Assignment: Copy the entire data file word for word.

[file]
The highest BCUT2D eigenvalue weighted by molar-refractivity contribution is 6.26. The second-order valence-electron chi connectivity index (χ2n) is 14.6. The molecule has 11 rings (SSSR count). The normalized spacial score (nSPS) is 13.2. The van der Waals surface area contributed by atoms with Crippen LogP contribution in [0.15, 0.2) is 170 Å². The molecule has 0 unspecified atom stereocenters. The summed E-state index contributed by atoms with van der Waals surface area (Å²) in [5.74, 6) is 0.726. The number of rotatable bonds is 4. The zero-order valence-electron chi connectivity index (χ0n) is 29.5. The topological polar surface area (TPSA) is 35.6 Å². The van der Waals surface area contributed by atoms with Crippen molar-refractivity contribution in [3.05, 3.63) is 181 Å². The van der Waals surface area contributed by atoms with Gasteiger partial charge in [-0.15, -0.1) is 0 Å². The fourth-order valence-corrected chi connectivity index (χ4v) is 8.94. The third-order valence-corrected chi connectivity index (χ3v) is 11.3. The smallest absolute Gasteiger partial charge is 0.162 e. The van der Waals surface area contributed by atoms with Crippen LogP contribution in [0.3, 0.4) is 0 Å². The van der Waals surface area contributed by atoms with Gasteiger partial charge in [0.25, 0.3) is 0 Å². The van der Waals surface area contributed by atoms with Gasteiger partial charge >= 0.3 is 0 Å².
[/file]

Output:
The highest BCUT2D eigenvalue weighted by molar-refractivity contribution is 6.26. The second-order valence-electron chi connectivity index (χ2n) is 14.6. The molecule has 11 rings (SSSR count). The normalized spacial score (nSPS) is 13.2. The van der Waals surface area contributed by atoms with Crippen LogP contribution in [0.15, 0.2) is 170 Å². The molecule has 0 unspecified atom stereocenters. The summed E-state index contributed by atoms with van der Waals surface area (Å²) in [5.74, 6) is 0.726. The number of rotatable bonds is 4. The zero-order valence-electron chi connectivity index (χ0n) is 29.5. The topological polar surface area (TPSA) is 35.6 Å². The van der Waals surface area contributed by atoms with Crippen molar-refractivity contribution in [3.05, 3.63) is 181 Å². The van der Waals surface area contributed by atoms with Gasteiger partial charge in [-0.15, -0.1) is 0 Å². The fourth-order valence-corrected chi connectivity index (χ4v) is 8.94. The third-order valence-corrected chi connectivity index (χ3v) is 11.3. The smallest absolute Gasteiger partial charge is 0.162 e. The van der Waals surface area contributed by atoms with Crippen LogP contribution in [0.3, 0.4) is 0 Å². The van der Waals surface area contributed by atoms with Gasteiger partial charge in [0.25, 0.3) is 0 Å². The van der Waals surface area contributed by atoms with Gasteiger partial charge >= 0.3 is 0 Å².